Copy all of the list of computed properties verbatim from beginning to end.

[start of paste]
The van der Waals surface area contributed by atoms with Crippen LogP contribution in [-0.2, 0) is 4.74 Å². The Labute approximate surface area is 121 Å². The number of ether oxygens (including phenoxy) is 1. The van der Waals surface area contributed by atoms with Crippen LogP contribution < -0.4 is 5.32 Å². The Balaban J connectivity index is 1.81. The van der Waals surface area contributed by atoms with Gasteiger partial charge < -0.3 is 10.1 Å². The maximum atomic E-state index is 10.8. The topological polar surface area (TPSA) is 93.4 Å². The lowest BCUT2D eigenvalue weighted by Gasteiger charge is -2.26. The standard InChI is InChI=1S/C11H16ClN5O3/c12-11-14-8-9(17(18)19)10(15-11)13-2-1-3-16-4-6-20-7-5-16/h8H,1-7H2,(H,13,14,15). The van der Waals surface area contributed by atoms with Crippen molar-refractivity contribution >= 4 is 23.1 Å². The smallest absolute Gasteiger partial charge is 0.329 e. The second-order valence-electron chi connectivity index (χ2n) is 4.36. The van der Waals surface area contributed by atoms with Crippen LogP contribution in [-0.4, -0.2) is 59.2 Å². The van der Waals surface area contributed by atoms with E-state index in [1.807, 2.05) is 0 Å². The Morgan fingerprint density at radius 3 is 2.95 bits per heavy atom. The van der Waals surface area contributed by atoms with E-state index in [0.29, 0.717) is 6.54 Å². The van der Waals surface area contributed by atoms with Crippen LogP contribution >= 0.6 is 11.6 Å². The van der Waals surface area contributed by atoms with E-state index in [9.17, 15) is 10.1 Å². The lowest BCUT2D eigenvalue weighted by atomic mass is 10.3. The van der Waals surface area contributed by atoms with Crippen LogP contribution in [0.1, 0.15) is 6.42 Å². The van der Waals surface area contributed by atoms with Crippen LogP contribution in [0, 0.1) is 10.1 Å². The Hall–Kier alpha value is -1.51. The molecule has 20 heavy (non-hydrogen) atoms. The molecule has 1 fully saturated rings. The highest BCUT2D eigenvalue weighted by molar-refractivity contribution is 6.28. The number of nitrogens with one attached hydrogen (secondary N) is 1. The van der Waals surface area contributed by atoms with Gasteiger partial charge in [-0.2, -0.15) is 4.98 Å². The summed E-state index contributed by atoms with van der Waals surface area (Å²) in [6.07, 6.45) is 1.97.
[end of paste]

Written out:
The van der Waals surface area contributed by atoms with Crippen LogP contribution in [-0.2, 0) is 4.74 Å². The Labute approximate surface area is 121 Å². The number of ether oxygens (including phenoxy) is 1. The van der Waals surface area contributed by atoms with Crippen LogP contribution < -0.4 is 5.32 Å². The Balaban J connectivity index is 1.81. The van der Waals surface area contributed by atoms with Gasteiger partial charge < -0.3 is 10.1 Å². The maximum atomic E-state index is 10.8. The topological polar surface area (TPSA) is 93.4 Å². The lowest BCUT2D eigenvalue weighted by Gasteiger charge is -2.26. The standard InChI is InChI=1S/C11H16ClN5O3/c12-11-14-8-9(17(18)19)10(15-11)13-2-1-3-16-4-6-20-7-5-16/h8H,1-7H2,(H,13,14,15). The van der Waals surface area contributed by atoms with Crippen molar-refractivity contribution >= 4 is 23.1 Å². The smallest absolute Gasteiger partial charge is 0.329 e. The second-order valence-electron chi connectivity index (χ2n) is 4.36. The van der Waals surface area contributed by atoms with Crippen LogP contribution in [-0.4, -0.2) is 59.2 Å². The van der Waals surface area contributed by atoms with E-state index in [1.807, 2.05) is 0 Å². The Morgan fingerprint density at radius 3 is 2.95 bits per heavy atom. The van der Waals surface area contributed by atoms with E-state index in [0.29, 0.717) is 6.54 Å². The van der Waals surface area contributed by atoms with Crippen LogP contribution >= 0.6 is 11.6 Å². The van der Waals surface area contributed by atoms with E-state index in [9.17, 15) is 10.1 Å². The lowest BCUT2D eigenvalue weighted by atomic mass is 10.3. The van der Waals surface area contributed by atoms with Crippen LogP contribution in [0.1, 0.15) is 6.42 Å². The van der Waals surface area contributed by atoms with Crippen LogP contribution in [0, 0.1) is 10.1 Å². The Hall–Kier alpha value is -1.51. The molecule has 20 heavy (non-hydrogen) atoms. The molecule has 1 fully saturated rings. The highest BCUT2D eigenvalue weighted by molar-refractivity contribution is 6.28. The number of nitrogens with one attached hydrogen (secondary N) is 1. The van der Waals surface area contributed by atoms with Gasteiger partial charge in [-0.2, -0.15) is 4.98 Å². The summed E-state index contributed by atoms with van der Waals surface area (Å²) in [6.07, 6.45) is 1.97.